An operating lease involves the lessee paying a rental for
the hire of an asset for a period of time which is normally
substantially less than its useful economic life. The lessor
retains a significant portion of the risk and rewards of ownership
of the asset. Under the existing regime (IAS 17 or SSAP 21),
operating leases are not on the lessee's balance sheet at all. The
lease payments are an operating expense of the lessee and therefore
a charge to the income statement (P&L). The underlying asset is
owned by the lessor so sits on the lessor's balance sheet.
A finance lease involves the lessee paying a rental for
the hire of an asset for a period substantially corresponding to
the expected useful economic life of the asset. The lessee takes on
substantially all the risk and rewards associated with the
ownership of an asset. Since leasing an asset under a finance lease
is economically akin to ownership, the existing regime (IAS 17 or
SSAP 21) requires finance leases to be capitalised in the lessee's
balance sheet (as a fixed asset), with a corresponding liability
recorded on the other side of the balance sheet representing the
present value of the future lease commitments. That treatment is
thus broadly as if the lessee had borrowed the money and bought the
asset. The asset is then depreciated over time (through a charge to
the P&L) and the lessee is treated as servicing the debt. This
means that the rental payment is characterised as (i) a part
payment of principal which reduces the balance sheet liability and
therefore offsets the asset depreciation and (ii) part interest
payment which is a charge to the P&L. While the assets and
liabilities should broadly match at the start and end of the lease,
there can be significant mismatches during the term of the finance
lease due to the different amortisation profiles.
Under the existing rules, lessees are required to show broadly
equal and opposite assets and liabilities on their balance sheet in
respect of finance leases but not for operating leases. The
International Accounting Standards Board's (IASB) view is that that
distinction is inappropriate since all lessees rely on their leased
assets and cannot operate without paying for them. Accordingly, all
lessees, whether under operating or finance leases, should include
the relevant liabilities on their balance sheet.
The IASB has produced what may be the final draft of the new
International Financial Reporting Standard on leases (the Draft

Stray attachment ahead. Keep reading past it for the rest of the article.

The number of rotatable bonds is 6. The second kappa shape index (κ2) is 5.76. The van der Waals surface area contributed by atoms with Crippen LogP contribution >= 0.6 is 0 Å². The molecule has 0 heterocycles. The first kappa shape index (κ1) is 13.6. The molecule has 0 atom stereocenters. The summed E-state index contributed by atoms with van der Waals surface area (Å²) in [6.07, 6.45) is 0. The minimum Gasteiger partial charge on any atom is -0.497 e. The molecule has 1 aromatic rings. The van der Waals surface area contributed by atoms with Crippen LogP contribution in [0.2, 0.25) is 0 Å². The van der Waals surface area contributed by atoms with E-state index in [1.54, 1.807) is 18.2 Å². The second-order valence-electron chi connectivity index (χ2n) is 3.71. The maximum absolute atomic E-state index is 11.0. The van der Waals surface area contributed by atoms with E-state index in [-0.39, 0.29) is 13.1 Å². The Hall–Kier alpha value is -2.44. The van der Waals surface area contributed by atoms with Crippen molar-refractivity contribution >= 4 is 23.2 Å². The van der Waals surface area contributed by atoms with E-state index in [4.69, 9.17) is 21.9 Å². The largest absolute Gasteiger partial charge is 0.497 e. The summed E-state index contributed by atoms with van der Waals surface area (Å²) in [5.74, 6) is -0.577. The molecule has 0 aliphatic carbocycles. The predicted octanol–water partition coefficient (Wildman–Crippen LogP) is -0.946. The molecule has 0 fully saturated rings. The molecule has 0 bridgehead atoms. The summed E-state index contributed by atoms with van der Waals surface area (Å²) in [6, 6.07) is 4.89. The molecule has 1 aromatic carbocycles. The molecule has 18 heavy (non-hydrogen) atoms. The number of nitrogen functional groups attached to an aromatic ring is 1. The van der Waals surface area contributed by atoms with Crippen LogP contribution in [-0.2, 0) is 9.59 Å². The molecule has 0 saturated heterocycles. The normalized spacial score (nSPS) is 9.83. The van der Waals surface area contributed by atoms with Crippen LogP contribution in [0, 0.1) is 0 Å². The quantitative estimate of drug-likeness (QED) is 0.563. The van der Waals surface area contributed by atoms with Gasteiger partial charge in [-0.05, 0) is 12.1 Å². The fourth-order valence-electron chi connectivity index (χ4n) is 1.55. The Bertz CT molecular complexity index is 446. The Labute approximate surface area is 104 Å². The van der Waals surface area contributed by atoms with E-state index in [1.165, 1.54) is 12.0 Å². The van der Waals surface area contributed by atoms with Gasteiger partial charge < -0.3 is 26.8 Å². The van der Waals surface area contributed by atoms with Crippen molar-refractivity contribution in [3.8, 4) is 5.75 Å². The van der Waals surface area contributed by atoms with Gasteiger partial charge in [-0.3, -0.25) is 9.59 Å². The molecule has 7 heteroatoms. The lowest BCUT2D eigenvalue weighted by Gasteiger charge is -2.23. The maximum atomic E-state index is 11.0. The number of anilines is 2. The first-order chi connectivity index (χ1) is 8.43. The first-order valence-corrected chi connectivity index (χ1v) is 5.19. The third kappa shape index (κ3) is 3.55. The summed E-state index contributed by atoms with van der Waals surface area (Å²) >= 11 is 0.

IFRS) which requires lessees to show (broadly) equal and opposite
assets and liabilities on their balance sheet in respect of all
leases without distinguishing between finance and operating leases.
Who is affected?
Companies incorporated within an EU Member State which have
securities admitted to trading on a regulated market of any EU
State are required to produce their consolidated accounts in line
with those IFRS approved by the Commission.
There is no requirement for UK incorporated companies to adopt IFRS
for their individual company accounts although many banks and
listed companies have done so. Larger companies that use UK GAAP
are likely to be affected at some point due to UK GAAP converging
rapidly with IFRS and the ASB normally introducing a UK GAAP
standard which mirrors the IFRS standard. It remains to be seen
whether the simplified accounting requirements for certain smaller
companies will follow the approach in the Draft IFRS.
The UK tax treatment of lessees and lessors is heavily dependent on
the accounting treatment. The question of whether a particular
lease is, as a matter of accounting, an operating lease or a
finance lease is, for example, one of the factors relevant in
determining which party is entitled to any capital allowances.
In the loans and derivatives area, where slightly less momentous
accounting changes are in the offing, HMRC has been granted powers
to amend the loan relationships and derivative contracts
legislation, effectively as they see fit (section 62 and schedule
19 of the Finance Act 2010). In the context of leasing, the
approach taken is simpler. The draft Finance Bill 2011 released on
9 December effectively contains a standstill provision so that the
tax law will continue to apply as if there had been no change to
the accounting standards for leasing. That deals with the issue in
the short term but this is surely an area which has been ripe for
simplification for some time and these accounting changes can only
increase the need for that.
Further details on lessee accounting
Consider a tenant under a vanilla 20-year lease of real estate.
Except in the very unusual case where that is treated as a finance
lease, the lessee would not currently hold any asset or liability
on its balance sheet in respect of that lease. Rather, for each
accounting period, it would show a deduction in P&L for the
rental payable in respect of that accounting period. That P&L
deduction is calculated on an accruals basis so may be different to
the amount actually paid in that period if there is, for example, a